As for the article authors who dug into the documents around this funding, they offer two suggestions for the future.

“Policymaking committees should consider giving less weight to food industry-funded studies,” they write.

They also call for new research into any ties between added sugars and coronary heart disease.

What does sugar do to our health – article from

For decades, research suggested that we should limit the amount of fat in our diets, but the latest medical thinking labels sugar as the real health villain.

Instead of avoiding fat, some cardiologists are encouraging patients to “embrace full fat dairy and other saturated fats”. Meanwhile, health experts and campaigners have set their sights on sugar, with calls for a tax on sugary drinks. According to recent reports, just one sugary hot drink provides more than doubleyour recommended daily intake.

What does sugar do to our health?

Research from the World Health Organisation has found that free sugars (that is, any sugar added to food or drinks, or found naturally in honey, syrups, and fruit juices), particularly in sugar-sweetened beverages, increase your overall energy intake and can lead to an unhealthy diet, weight gain and an increased risk of noncommunicable diseases (NCDs), such as diabetes and heart disease.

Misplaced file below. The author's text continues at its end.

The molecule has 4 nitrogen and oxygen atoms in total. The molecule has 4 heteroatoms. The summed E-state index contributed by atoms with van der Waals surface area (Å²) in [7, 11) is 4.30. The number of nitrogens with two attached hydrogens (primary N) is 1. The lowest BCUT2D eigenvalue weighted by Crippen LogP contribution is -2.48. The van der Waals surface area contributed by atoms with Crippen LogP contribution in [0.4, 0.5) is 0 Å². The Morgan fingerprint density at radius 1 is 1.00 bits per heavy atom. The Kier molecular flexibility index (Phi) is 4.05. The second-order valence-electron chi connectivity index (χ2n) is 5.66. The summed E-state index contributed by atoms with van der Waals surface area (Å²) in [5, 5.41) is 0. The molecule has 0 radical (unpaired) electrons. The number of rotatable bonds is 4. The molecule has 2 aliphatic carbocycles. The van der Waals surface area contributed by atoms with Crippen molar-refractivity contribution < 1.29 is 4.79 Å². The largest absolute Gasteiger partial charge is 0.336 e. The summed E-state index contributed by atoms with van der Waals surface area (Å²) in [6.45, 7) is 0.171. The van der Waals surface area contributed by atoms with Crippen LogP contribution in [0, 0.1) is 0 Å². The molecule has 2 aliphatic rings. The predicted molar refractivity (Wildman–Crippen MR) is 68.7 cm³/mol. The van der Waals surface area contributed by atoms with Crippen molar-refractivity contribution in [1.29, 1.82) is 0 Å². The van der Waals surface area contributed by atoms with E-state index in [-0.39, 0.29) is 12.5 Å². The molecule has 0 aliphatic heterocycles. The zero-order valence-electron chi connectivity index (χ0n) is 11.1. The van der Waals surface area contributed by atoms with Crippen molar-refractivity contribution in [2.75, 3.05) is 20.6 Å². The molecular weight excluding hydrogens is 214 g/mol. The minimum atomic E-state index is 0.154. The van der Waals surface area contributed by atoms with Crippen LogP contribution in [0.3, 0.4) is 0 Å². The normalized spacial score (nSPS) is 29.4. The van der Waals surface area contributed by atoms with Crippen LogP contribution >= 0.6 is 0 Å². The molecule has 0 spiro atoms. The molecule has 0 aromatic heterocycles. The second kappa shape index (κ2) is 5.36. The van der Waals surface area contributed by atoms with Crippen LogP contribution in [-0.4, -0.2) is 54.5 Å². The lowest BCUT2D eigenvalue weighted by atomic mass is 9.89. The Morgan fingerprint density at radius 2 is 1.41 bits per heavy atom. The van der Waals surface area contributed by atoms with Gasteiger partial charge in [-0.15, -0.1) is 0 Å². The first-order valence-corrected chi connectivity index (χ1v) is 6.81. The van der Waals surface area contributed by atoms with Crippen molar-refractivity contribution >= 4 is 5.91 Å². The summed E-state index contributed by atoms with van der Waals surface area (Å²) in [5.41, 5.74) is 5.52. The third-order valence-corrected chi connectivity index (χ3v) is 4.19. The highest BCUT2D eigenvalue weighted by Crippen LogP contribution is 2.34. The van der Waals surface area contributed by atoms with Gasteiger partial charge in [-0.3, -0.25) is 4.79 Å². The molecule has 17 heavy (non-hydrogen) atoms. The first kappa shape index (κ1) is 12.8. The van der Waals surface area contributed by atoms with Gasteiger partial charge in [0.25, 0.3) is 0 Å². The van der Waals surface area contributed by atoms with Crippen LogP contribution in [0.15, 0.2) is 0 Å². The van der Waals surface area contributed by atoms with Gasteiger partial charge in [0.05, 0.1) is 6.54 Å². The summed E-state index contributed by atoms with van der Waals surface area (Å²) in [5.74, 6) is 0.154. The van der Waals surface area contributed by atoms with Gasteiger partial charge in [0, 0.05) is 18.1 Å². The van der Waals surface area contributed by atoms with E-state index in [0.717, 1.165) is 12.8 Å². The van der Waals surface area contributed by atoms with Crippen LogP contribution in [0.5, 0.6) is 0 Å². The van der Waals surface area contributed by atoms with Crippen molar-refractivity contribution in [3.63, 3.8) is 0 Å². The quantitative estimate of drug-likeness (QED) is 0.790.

Sugar consumption has also been linked to diabetes and heart disease in children – Dr Robert Lustig, childhood obesity expert, author and “no sugar” advocate, found that “added sugar is 11 times more potent at causing diabetes than general calories”.

Sugar has also been linked to cancer. A 2013 study found that sugar consumption could trigger the formation of the hormone gastric inhibitory polypeptide (GIP) that increases insulin levels. Insulin resistance has a well-documented connection with cancer.

On top of all this, we all know that excessive sugar intake causes tooth decay. 

Is sugar consumption on the rise?

Prior to the 19th century, sugar was a rare commodity, but with the introduction of new techniques to extract it the industry boomed, growing from a quarter of a million tons in 1800 to 8 million tons in 1900.

Since then sugar consumption has increased steadily. By 1993, more than 110 million tons of sugar was produced globally.

And the amount of sugar we consume is still rising. Worldwide, we haveincreased our yearly sugar intake by almost 20 million tons since 2009, as the chart below shows.